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No debate needed: The Hall of Fame case for Peyton Manning

When it comes to players like Peyton Manning, the Pro Football Hall of Fame's Selection Committee wastes little time.

It's become almost tradition for the few players of this caliber to receive very brief presentations.

It may have begun in 1993, when Cooper Rollow of the Chicago Tribune presented Walter Payton by simply saying his name and sitting down. Over the years, it's continued for a select few former players. Ira Kaufman gave a five-word presentation in 2000: "Ladies and gentlemen, Joe Montana." Four years later, Woody Paige managed to cut that down to four words for the Broncos' first Hall of Famer: "Gentlemen, respectfully, John Elway." Dan Marino's presentation took all of 15 seconds; Brett Favre's was timed at six seconds in 2016.

Manning will assuredly join this elite class when the Selection Committee convenes to "debate" his qualifications for the Hall of Fame.

Still, for the sake of respecting the process, let's review Manning's stellar career, which arguably helped shape the course of NFL history as he led historic and innovative passing attacks.

He began his career as the first-overall pick in the 1998 NFL Draft and proceeded to help the Colts reach the playoffs in 11 of the next 13 seasons.

During that span, Manning helped bring about a revolution in the way NFL teams approached offensive strategy and gamesmanship. The way he prepared for games allowed him to adjust plays at the line of scrimmage to best take advantage of what he saw from opposing defenses.

"There's no question that his work ethic is what made him into one of the great quarterbacks of all time," Elway said in 2016. "All the film study Peyton did and the process that he went through with game planning and understanding what the other teams did was second to none."

As the Colts capitalized on being more aggressive throwing the ball, Manning became the most productive passer the game had ever seen. To date, he is the only quarterback who has thrown for 4,000 yards in 11 of his first 13 seasons.

As a result, the Colts achieved remarkable team success. From 2003 to 2009, Indianapolis won no fewer than 12 games each season, and the Colts reached two Super Bowls, winning one.

Manning would miss the entire 2011 season because of a neck injury, and his time with the Colts ended when they released him after the season.

As a free agent, Manning received several suitors and opted to join the Broncos, who had a promising collection of offensive weapons and a strong defense. Though there was some concern about his health, he managed to maintain his stellar standard in Denver.

Over the next four years, Manning again helped his team win no fewer than 12 games each season. The Broncos made the playoffs each year, played in two Super Bowls and won the franchise's first Lombardi Trophy since the 1998 season.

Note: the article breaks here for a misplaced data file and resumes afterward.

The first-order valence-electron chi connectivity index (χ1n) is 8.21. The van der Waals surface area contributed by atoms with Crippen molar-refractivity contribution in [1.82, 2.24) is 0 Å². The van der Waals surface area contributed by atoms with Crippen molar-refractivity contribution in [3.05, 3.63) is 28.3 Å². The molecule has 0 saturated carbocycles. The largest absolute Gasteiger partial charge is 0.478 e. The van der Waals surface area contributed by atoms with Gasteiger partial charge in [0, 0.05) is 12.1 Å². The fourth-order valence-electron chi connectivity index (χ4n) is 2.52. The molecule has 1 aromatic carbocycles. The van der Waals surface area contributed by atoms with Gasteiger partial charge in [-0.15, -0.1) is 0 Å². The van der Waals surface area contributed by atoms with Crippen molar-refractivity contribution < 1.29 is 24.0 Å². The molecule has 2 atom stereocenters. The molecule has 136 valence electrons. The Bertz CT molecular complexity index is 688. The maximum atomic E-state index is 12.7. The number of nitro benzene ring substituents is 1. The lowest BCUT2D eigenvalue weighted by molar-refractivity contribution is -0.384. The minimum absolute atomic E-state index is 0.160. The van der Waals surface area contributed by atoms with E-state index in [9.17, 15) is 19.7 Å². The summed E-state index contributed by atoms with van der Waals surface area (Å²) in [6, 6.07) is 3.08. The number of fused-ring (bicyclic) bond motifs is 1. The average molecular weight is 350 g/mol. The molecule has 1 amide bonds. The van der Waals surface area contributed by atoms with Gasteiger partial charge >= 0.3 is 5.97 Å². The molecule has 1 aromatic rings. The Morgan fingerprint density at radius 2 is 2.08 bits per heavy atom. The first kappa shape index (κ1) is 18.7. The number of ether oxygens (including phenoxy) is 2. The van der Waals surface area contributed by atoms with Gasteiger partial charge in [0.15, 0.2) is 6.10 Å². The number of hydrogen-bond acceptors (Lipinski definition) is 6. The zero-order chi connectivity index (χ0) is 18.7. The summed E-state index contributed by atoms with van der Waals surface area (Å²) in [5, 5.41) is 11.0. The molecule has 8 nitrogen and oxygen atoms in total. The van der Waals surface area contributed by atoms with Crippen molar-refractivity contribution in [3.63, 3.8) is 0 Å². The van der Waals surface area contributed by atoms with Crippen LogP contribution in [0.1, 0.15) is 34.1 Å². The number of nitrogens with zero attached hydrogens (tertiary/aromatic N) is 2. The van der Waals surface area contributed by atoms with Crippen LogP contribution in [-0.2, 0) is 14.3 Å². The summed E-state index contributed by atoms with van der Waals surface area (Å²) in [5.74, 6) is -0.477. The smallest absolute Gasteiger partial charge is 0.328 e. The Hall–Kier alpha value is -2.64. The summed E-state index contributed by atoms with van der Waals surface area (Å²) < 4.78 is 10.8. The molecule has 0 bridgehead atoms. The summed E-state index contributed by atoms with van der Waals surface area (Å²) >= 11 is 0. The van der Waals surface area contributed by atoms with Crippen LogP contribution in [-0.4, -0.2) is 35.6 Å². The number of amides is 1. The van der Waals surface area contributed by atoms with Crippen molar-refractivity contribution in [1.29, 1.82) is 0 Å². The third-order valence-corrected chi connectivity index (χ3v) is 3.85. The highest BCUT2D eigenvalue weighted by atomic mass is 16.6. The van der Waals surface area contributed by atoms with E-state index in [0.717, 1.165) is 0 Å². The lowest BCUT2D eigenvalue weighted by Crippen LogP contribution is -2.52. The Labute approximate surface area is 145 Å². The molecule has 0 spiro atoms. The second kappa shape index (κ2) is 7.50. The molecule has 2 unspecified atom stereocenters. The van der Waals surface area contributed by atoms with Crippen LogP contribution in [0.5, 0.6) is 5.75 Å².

He continued to push the envelope for NFL offenses during that time, particularly in 2013. That year, Manning set league records for passing yards and passing touchdowns, and the offense as a whole set records for most points scored and most touchdowns scored.

By the time it was all over, the quarterback left an indelible and enduring impact on the league. With the win in Super Bowl 50 to cap his career, he became the only quarterback to lead two different franchises to Super Bowl wins. At the time of his retirement, he was the league's all-time leader in passing touchdowns, passing yards and total wins.

"Peyton was such a spectacular player," Tom Brady said in 2020. "We had so many great games against him. To be on the other sideline, you just knew the margin of error was razor thin. He was a relentless competitor. And I think he had incredible expectation[s]. One thing I really admire — I felt like as a 199[th-overall] pick, I had a year where I could essentially just learn and play with no expectation. I mean, he was the first pick overall, he was probably the top-rated recruit in high school, and then ends up having the most prolific career of anybody that's ever played. I think that speaks a lot about him about expectation and meeting expectation, as well. Only he himself could really match his expectation; he was that type of athlete and competitor."

Manning remains the only player in league history to win MVP honors five times and is tied for the most Pro Bowl selections. In addition, he was a seven-time first-team All-Pro selection, Super Bowl XLI MVP, 2012 NFL Comeback Player of the Year, 2013 Sports Illustrated Sportsman of the Year, a member of the 2000s NFL All-Decade Team and one of the 10 quarterbacks selected for the NFL 100th Anniversary All-Time Team.

Few players have had careers as decorated as Manning, and soon he'll have the most respected individual honor a football player can achieve.

We already know that, and we know it won't take long.

Ladies and gentlemen, Peyton Manning.

Flip back through photos of Peyton Manning's Broncos career, which culminated in a victory in Super Bowl 50.

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